In the moment that these animals become ill, or when their exhausted bodies simply cannot withstand the abuse any longer, they are taken to slaughter as they can no longer be used for economic gain. Their lives are so short that, shamefully, vets generally lack sufficient knowledge and experience to treat adult “farm” animals when they fall ill, as was the case with Koke.

We know that, thanks to the support of people like you, Koke lived his life surrounded by love and without fear. In his memory and that of all of those who have left us to early in the past, we will continue to work with the same dedication and energy to give the best life possible to Eneko and the other 300 animals under our care at present,

And this is where you come in. By supporting our “A Life Without Fear” campaign today, you will be giving hope to Eneko and his companions. You will be making sure that, when an animal becomes ill and needs veterinary attention, they will be given everything they need. You will be ensuring that we are able to open our doors to those animals who, while we have not yet met them, we know will need us in the near future.

You will be giving a life without fear to an animal who needs you.

Thank you <3

Chapter Two: Trasgu

In the second chapter of the “A Life Without Fear” series, we will share with a story which could have come straight out of a children’s fairy tale book. It is the story of Trasgu, a blind lamb who was, literally, thrown to the wolves.

Trasgu’s amazing story began in Asturias, Spain, when the little lamb was cruelly thrown into the enclosure of a pack of wolves with the intention that she would be eaten alive. Incredibly, instead of attacking her, the wolves took her in and protected her. Astoundingly, the baby sheep remained completely unharmed.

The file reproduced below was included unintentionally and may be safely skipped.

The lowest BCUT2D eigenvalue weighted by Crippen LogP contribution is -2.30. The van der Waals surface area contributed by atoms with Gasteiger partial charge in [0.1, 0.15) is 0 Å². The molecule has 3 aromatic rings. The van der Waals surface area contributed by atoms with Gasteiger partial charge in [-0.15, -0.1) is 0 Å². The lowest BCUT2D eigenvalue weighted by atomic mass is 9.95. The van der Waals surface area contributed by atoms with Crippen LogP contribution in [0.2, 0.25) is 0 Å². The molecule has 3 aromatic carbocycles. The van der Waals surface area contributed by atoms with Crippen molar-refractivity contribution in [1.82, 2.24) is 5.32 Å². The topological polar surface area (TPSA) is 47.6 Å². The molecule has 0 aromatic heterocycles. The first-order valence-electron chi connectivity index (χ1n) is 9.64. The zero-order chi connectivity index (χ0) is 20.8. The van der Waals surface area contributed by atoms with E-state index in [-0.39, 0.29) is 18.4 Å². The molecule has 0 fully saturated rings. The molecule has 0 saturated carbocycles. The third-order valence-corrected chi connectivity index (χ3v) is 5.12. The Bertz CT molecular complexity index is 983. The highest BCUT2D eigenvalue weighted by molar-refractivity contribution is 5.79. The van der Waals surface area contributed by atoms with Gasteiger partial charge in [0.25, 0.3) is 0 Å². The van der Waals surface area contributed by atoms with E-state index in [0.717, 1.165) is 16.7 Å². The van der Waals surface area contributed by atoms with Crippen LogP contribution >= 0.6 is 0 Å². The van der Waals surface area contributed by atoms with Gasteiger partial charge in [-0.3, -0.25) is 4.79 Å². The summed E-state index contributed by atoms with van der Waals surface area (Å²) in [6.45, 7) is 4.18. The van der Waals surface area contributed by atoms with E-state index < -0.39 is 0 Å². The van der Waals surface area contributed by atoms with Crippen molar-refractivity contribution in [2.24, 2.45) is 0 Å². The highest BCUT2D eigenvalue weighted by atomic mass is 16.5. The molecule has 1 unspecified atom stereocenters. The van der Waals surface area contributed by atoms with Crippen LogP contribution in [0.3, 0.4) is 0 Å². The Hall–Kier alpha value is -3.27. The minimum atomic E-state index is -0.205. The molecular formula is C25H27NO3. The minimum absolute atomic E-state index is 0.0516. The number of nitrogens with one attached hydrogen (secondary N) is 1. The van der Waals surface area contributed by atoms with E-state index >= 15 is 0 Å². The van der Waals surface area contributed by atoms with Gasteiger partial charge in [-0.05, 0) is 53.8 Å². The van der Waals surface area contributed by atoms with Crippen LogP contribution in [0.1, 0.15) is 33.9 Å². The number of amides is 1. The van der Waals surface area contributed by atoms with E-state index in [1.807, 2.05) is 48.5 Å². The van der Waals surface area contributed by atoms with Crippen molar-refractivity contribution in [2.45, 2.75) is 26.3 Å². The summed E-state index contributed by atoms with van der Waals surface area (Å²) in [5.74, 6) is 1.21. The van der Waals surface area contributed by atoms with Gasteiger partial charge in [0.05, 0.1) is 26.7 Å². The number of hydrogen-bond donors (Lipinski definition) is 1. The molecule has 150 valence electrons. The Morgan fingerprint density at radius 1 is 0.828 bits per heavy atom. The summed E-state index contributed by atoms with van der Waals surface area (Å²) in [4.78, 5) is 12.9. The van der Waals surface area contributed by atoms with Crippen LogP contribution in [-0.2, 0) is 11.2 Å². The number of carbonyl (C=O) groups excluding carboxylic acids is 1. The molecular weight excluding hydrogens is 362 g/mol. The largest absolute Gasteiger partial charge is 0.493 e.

When the story came to light and a complaint was made about the incident by a local animal protection group, Trasgu was rescued and brought to the sanctuary. It was only on her arrival that we discovered she was almost completely blind; possibly as a result of the blow to the head she suffered having been thrown with force, and from a great height, into the wolf enclosure.

When she arrived at the sanctuary, she was frightened and this, coupled with her lack of sight, meant that Trasgu initially could not be with the other sheep who live here at the sanctuary. Our team became her companions and playmates and she gradually become more confident as the weeks and months went by.

While Trasgu loved to play with her human friends, we knew that our company was no substitute for that of her own kind so we were left with the conundrum of how to socialise Trasgu with the other sheep without her getting hurt, lost or confused. The solution came to us in the form of a gentle and friendly sheep named Paco.

Paco had befriended little Trasgu and he became the sheep that Trasgu trusted most at the sanctuary. But Trasgu could easily lose her friend among the dozens of other sheep here and, when she did, she would become anxious and upset. So, we decided to give Paco a bell, so that Trasgu could find him. Trasgu immediately learned that the sound of the bell would guide her to her best friend. She no longer lost him in the herd and she followed him everywhere. After just two days, Trasgu had gained enough confidence to simply be with the rest of the herd and we removed the bell from Paco.

Trasgu now lives happily as part of her huge sheep family at Wings of Heart Sanctuary.

Thanks to love, friendship and patience, the little blind lamb who was destined to be eaten alive by wolves was saved. Trasgu now lives A Life Without Fear.

In the last few weeks, three more baby lambs have arrived at the sanctuary in need of our help. We know that more will come in the next few months. Thanks to your generous support we are able to make the same promise to our newest arrivals as we did to Trasgu when she first joined us. From the day that they set foot in the sanctuary, we promise that they will life A Life Without Fear.

Thank you.

 

Chapter Three: Parchís